Over the past few days I’ve seen a few scams on the Internet.
According to the TV commercial, everything on the Internet is true. How do scams exist?
The first one was a Facebook post featuring Bill Gates:
While Bill Gates is known for his philanthropy, he does not randomly give away money to increase his Facebook followers.
The second one was also a Facebook scam. I will not post the fake pictures of this one, but it involves Porsha Williams and a supposedly released sex tape. I won’t even go into the details behind this, but needless to say, some people are falling for it.
The original Facebook messages are something like:
OMG Kenya Moore Leaked Porsha Williams SexTape Because of their brawl
porsha is so much angry after watching this
or another one:
OMG Porsha Williams Sextape Leaked by Ex-Boyfriend
People who click on these links will be taken to a fake Facebook page which informs you that you can only view the “restricted” video if you share the link with your online Facebook friends.
If you do follow their instructions and share with your Facebook friends, before seeing the video (part of the tip-off this is a scam), you’re directed to a YouTube page where you’re asked to fill out an online survey before watching the video.
You can’t be so desperate to see her in a scandalous video that you’d share this with your Facebook friends and fill out a survey all before seeing the video? Come on people.
Why do the scammers do this?
It’s all about affiliate commission. They earn money for every completed survey.
When you want to get something to spread across the Internet, make it something scandalous, sexy and secret and it will spread like wild fire. This is something that is spread first and then you still don’t get to see what you thought you might, but you’ve already passed it on.
Sometimes, these scams are also used to spread malware. What if at the end of filling out the survey you were directed to a page that said you needed to install a special video viewer.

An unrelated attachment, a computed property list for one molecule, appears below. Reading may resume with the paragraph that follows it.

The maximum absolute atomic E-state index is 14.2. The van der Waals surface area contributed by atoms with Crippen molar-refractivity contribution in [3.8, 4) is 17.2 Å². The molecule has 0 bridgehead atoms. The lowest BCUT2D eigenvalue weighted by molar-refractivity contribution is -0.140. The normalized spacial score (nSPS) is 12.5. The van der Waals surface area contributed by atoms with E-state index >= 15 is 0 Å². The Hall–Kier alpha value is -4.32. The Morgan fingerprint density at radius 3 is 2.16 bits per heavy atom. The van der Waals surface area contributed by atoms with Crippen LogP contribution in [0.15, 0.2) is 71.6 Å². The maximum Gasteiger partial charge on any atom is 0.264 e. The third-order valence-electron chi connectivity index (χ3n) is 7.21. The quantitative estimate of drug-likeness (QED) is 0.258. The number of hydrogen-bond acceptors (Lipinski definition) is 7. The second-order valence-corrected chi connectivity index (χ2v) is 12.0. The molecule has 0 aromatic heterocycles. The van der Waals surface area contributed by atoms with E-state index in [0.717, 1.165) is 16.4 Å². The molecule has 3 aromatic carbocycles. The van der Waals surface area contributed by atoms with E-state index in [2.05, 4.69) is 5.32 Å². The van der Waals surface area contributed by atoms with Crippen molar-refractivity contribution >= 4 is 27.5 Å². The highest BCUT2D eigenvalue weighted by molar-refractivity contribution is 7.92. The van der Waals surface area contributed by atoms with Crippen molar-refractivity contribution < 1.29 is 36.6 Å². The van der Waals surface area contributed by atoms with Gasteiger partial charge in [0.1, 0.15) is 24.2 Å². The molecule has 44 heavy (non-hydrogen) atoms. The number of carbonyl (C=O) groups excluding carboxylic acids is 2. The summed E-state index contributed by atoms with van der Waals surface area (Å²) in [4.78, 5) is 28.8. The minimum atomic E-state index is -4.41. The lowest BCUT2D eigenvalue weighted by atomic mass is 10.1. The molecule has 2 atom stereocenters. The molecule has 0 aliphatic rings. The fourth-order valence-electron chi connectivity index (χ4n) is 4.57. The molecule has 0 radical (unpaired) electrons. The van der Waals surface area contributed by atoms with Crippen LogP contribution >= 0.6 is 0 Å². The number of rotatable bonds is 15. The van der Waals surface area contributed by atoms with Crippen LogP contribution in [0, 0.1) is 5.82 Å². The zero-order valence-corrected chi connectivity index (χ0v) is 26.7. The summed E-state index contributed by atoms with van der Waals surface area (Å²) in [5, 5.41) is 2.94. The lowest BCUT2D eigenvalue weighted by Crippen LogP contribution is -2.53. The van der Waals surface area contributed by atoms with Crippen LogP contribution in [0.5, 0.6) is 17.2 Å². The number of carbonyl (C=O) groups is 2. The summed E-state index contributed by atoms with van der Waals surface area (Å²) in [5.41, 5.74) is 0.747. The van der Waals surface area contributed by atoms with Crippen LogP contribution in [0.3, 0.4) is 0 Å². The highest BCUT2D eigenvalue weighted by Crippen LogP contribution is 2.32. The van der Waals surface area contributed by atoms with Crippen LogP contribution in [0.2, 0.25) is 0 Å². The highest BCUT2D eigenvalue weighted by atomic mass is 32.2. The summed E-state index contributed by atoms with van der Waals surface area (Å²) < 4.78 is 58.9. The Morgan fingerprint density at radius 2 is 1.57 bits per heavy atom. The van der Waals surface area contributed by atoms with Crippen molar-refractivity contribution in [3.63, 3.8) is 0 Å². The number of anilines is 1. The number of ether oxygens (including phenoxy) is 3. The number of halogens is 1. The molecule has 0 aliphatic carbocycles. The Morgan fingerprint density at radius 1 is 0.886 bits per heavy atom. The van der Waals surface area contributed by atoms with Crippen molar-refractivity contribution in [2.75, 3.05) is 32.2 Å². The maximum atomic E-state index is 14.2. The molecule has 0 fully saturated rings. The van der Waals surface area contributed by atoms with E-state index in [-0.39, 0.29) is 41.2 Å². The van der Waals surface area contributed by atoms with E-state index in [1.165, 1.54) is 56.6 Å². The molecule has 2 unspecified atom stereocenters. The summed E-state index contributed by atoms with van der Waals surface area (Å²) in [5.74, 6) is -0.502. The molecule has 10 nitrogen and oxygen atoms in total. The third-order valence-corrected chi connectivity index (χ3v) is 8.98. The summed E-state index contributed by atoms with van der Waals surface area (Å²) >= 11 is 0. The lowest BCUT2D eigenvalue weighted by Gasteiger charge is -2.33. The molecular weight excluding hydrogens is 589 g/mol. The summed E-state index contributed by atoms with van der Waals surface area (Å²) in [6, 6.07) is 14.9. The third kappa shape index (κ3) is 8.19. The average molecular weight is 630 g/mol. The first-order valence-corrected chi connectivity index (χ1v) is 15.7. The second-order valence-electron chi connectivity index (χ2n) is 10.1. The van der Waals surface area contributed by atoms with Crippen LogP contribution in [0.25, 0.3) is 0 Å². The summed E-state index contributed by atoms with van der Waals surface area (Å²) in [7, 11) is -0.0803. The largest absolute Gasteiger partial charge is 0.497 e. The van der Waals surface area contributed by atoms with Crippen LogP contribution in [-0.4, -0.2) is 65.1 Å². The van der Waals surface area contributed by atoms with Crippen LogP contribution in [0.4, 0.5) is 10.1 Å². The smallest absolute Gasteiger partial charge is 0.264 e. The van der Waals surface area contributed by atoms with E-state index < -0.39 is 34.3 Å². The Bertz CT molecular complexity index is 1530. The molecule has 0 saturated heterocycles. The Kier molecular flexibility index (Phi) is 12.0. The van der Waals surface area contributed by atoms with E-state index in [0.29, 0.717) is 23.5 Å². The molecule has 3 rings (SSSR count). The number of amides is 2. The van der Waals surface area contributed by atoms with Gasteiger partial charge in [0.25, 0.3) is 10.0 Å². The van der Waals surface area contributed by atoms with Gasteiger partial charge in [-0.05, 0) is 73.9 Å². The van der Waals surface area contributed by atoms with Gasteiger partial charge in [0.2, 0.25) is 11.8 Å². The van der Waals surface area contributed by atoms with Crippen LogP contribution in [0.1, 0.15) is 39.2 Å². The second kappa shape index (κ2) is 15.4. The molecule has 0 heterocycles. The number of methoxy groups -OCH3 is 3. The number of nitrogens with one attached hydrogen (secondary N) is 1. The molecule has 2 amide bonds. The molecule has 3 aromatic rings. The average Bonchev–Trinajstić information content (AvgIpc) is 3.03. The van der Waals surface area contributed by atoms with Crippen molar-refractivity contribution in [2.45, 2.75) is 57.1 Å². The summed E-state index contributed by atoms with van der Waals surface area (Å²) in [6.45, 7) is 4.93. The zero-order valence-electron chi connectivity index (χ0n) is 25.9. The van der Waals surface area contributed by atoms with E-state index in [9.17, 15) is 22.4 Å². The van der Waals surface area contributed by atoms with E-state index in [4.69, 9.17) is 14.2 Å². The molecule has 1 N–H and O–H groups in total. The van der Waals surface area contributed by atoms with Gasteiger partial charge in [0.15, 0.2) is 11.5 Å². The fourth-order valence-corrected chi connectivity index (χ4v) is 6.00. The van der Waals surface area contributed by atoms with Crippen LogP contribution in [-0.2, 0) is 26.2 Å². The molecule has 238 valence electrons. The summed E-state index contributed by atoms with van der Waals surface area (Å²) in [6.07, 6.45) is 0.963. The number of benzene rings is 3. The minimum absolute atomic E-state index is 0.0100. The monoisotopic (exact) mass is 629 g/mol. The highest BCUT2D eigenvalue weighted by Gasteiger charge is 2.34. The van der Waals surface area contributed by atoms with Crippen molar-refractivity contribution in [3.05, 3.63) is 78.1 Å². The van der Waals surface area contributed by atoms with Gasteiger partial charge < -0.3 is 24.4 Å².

Your mind quickly thinks, “I’ve gone this far, why not?”
Similar scams will include the lure of winning iPads, Samsung phones, $500 gift cards or other such highly desirable items.
In the case of the fake Bill Gates Facebook post, the scammers might be getting paid to increase Facebook likes.
One of the merits of social media is that you should be able to “safely” share information with friends and customers. However, in that context, when you unknowingly invite scammers and hackers into your circle of trust by spreading their messages, you open all your friends and customers to their scams as well.
Don’t trust everything. With the work we do, I always think, “what’s their motive for publishing this?”
Yes, being doubtful of everyone and everything might mean I miss something. But I know I’ll also miss many opportunities for falling victim to a scam.
My sister-in-law sent me a short video clip of my nephew walking around saying “Battery” with his best James Hetfield (Metallica) voice. I couldn’t watch it because I didn’t have the video player required installed on the computer I was on at the moment. I eventually did see it and was quite proud that my habits have inherited by my nephew.
That’s how I am though. I doubt everyone and everything. This work has made me that way.
Please be careful out there.
Have you come across any scams you want to share? Please post a comment or send an email to me at: email@example.com